Signs of Abuse

Category: Entertainment

Presentation Description

No description available.


Presentation Transcript

Signs and indicators of abuse and neglect:

Signs and indicators of abuse and neglect Safeguarding Group 1

How might you find out about abuse?:

How might you find out about abuse? A child tells you what has happened or you witness it directly Changes in the child’s behaviour You see injury or behaviour consistent with abuse and unlikely to have been caused in another way You are told of the abuse by the child’s friends or their parents Signs of abuse are seen in artwork, play or creative writing Anonymous sources tell you of the abuse Parent’s explanations do not fit the injuries, or explanations change


Injuries If you see an injury, or are uncomfortable with the explanations given (inadequate or changing) Or Bruising on a pre-mobile baby Or Object-shaped injuries You must raise this with your designated person. Please check out the explanation by asking ‘what happened’

Physical Abuse – signs and symptoms:

Physical Abuse – signs and symptoms The following may indicate physical abuse; Injuries that the child cannot explain, explains unconvincingly or that have not been treated Bite marks or cigarette burns, bruising resembling hand or finger prints Blunt instrument marks or iron burns Immersion burns or scald marks Bruising in immobile babies Bruising in babies; In experience, immobile babies do not bruise themselves, bruising of any kind in an immobile baby should be questioned Parental explanations – fell on a plastic toy or slept on his dummy (a recent explanation for an injury) are often accepted. Often the same story is given to explain a series of injuries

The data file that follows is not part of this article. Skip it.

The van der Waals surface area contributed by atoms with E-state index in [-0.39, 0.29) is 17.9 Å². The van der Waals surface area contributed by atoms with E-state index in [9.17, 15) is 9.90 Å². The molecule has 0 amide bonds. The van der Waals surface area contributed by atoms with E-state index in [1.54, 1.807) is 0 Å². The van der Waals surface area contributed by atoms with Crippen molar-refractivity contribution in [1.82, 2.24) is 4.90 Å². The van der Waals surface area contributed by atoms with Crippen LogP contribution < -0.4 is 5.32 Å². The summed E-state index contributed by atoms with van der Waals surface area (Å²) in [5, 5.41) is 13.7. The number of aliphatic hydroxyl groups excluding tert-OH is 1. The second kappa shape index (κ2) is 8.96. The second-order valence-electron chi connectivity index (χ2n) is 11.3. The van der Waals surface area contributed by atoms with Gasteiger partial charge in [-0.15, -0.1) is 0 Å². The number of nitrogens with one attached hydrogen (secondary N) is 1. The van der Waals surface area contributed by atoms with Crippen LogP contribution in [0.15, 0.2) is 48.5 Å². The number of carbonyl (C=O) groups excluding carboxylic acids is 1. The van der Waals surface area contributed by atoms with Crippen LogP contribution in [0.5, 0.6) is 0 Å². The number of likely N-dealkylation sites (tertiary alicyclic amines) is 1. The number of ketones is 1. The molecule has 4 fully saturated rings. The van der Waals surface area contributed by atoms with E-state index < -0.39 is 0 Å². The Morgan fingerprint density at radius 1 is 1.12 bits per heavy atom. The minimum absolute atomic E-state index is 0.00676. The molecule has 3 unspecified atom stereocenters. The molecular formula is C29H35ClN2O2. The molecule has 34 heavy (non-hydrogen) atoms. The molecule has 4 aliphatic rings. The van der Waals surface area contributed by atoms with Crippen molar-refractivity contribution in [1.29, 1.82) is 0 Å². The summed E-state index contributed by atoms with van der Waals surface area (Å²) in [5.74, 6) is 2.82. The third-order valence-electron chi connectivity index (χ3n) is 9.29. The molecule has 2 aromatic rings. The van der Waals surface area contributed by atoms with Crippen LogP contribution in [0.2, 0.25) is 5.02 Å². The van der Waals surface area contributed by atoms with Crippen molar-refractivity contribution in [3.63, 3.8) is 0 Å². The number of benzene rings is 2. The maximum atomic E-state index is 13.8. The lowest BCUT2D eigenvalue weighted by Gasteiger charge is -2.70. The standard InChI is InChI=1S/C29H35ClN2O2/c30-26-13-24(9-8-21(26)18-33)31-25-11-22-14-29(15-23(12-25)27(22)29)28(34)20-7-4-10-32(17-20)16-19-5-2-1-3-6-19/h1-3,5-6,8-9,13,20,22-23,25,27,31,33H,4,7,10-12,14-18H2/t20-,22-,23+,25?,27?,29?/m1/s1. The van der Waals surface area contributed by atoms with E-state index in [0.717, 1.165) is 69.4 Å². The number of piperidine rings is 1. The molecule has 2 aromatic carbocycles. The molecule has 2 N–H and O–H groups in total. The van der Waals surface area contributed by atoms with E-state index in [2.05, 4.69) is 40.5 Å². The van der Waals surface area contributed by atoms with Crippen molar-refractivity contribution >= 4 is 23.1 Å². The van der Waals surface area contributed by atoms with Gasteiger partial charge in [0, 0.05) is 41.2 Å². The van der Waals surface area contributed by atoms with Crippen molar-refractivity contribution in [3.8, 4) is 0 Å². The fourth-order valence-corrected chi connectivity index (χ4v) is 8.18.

How would you know whether or not an injury is abusive ? :

How would you know whether or not an injury is abusive ? There is a delay in seeking medical help The story of the “accident” is vague, lacking in detail and may vary with each telling, and from person to person The account of the “accident” is not in keeping with the injury observed The parent’s behaviour/demeanour is abnormal or gives cause for concern The child’s appearance and interaction with his/her parents is abnormal The child may say something

Common sites for accidental injury:

Common sites for accidental injury Nose Chin Hips Shins Spine Elbows Forehead Knees

Common sites for non accidental injury:

Common sites for non accidental injury CHEEK/SIDE OF FACE: Bruising, finger marks EYES: Bruising black (particularly both eyes). CHEST: Bruising, grasp marks. UPPER AND INNER ARMS: Bruising, grasp marks KNEES: Grasp marks. GENITALS: Bruising BACK, BUTTOCKS AND THIGHS: Linear bruising outline of belt/buckles/scalds/burns SKULL: Fracture, bruising or bleeding under skull (from shaking). MOUTH: Torn frenulum SHOULDERS: Bruising, grasp marks. NECK: Bruising, grasp

Parental punishment:

Parental punishment Caring for children can be challenging. A vital part of parenting is setting and reinforcing reasonable boundaries for children. The best way to do this is to reinforce positive behaviour. If smacking is part of the family culture, growing up with violence can make children insecure and fearful from an early age. Physical punishment is particularly serious when: It causes injury or leaves a mark on the child An implement is used to administer the punishment The child is hit on the head Ritual humiliation is part of the punishment

Emotional abuse signs and indicators:

Emotional abuse signs and indicators Physical, mental and emotional developmental delay Fear or over- reaction to mistakes, low self esteem Sudden speech disorders, speech delay or mutism Fear of new situations Inappropriate emotional responses to stressful situations Excessive need for approval, attention or affection Self harming Wetting or soiling Running away, drug/solvent abuse Continually putting themselves down Frozen awareness Parents excessively negative towards child, highly critical/low warmth Failure to grow/thrive Seeing someone else being harmed (for example in domestic abuse)